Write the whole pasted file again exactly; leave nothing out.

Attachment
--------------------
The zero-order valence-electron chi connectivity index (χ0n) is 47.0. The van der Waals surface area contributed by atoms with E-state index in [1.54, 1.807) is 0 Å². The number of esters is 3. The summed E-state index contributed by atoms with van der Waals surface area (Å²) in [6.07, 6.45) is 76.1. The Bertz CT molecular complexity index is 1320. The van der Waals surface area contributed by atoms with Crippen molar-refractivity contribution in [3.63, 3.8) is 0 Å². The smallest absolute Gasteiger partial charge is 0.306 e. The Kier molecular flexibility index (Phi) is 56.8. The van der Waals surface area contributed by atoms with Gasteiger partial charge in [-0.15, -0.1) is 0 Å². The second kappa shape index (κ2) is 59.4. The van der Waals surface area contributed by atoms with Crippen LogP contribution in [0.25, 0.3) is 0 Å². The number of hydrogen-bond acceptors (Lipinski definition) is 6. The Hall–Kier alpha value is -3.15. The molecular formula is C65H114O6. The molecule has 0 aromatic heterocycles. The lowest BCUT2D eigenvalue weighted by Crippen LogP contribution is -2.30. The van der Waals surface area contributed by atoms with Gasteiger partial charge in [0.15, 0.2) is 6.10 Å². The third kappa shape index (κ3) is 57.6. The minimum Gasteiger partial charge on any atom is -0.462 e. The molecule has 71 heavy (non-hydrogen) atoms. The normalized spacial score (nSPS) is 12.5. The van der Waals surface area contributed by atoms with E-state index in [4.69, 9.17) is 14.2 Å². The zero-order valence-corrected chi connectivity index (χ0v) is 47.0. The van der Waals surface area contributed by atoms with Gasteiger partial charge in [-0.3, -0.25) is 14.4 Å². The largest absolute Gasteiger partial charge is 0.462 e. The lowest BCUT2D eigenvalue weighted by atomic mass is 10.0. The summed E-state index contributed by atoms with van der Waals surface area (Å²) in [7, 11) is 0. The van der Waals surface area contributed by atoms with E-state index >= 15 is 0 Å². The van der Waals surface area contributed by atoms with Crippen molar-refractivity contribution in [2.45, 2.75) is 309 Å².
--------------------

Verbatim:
The zero-order valence-electron chi connectivity index (χ0n) is 47.0. The van der Waals surface area contributed by atoms with E-state index in [1.54, 1.807) is 0 Å². The number of esters is 3. The summed E-state index contributed by atoms with van der Waals surface area (Å²) in [6.07, 6.45) is 76.1. The Bertz CT molecular complexity index is 1320. The van der Waals surface area contributed by atoms with Crippen molar-refractivity contribution in [3.63, 3.8) is 0 Å². The smallest absolute Gasteiger partial charge is 0.306 e. The Kier molecular flexibility index (Phi) is 56.8. The van der Waals surface area contributed by atoms with Gasteiger partial charge in [-0.15, -0.1) is 0 Å². The second kappa shape index (κ2) is 59.4. The van der Waals surface area contributed by atoms with Crippen LogP contribution in [0.25, 0.3) is 0 Å². The number of hydrogen-bond acceptors (Lipinski definition) is 6. The Hall–Kier alpha value is -3.15. The molecular formula is C65H114O6. The molecule has 0 aromatic heterocycles. The lowest BCUT2D eigenvalue weighted by Crippen LogP contribution is -2.30. The van der Waals surface area contributed by atoms with Gasteiger partial charge in [0.15, 0.2) is 6.10 Å². The third kappa shape index (κ3) is 57.6. The minimum Gasteiger partial charge on any atom is -0.462 e. The molecule has 71 heavy (non-hydrogen) atoms. The normalized spacial score (nSPS) is 12.5. The van der Waals surface area contributed by atoms with E-state index in [4.69, 9.17) is 14.2 Å². The zero-order valence-corrected chi connectivity index (χ0v) is 47.0. The van der Waals surface area contributed by atoms with Gasteiger partial charge in [-0.3, -0.25) is 14.4 Å². The largest absolute Gasteiger partial charge is 0.462 e. The lowest BCUT2D eigenvalue weighted by atomic mass is 10.0. The summed E-state index contributed by atoms with van der Waals surface area (Å²) in [7, 11) is 0. The van der Waals surface area contributed by atoms with E-state index >= 15 is 0 Å². The van der Waals surface area contributed by atoms with Crippen molar-refractivity contribution in [2.45, 2.75) is 309 Å².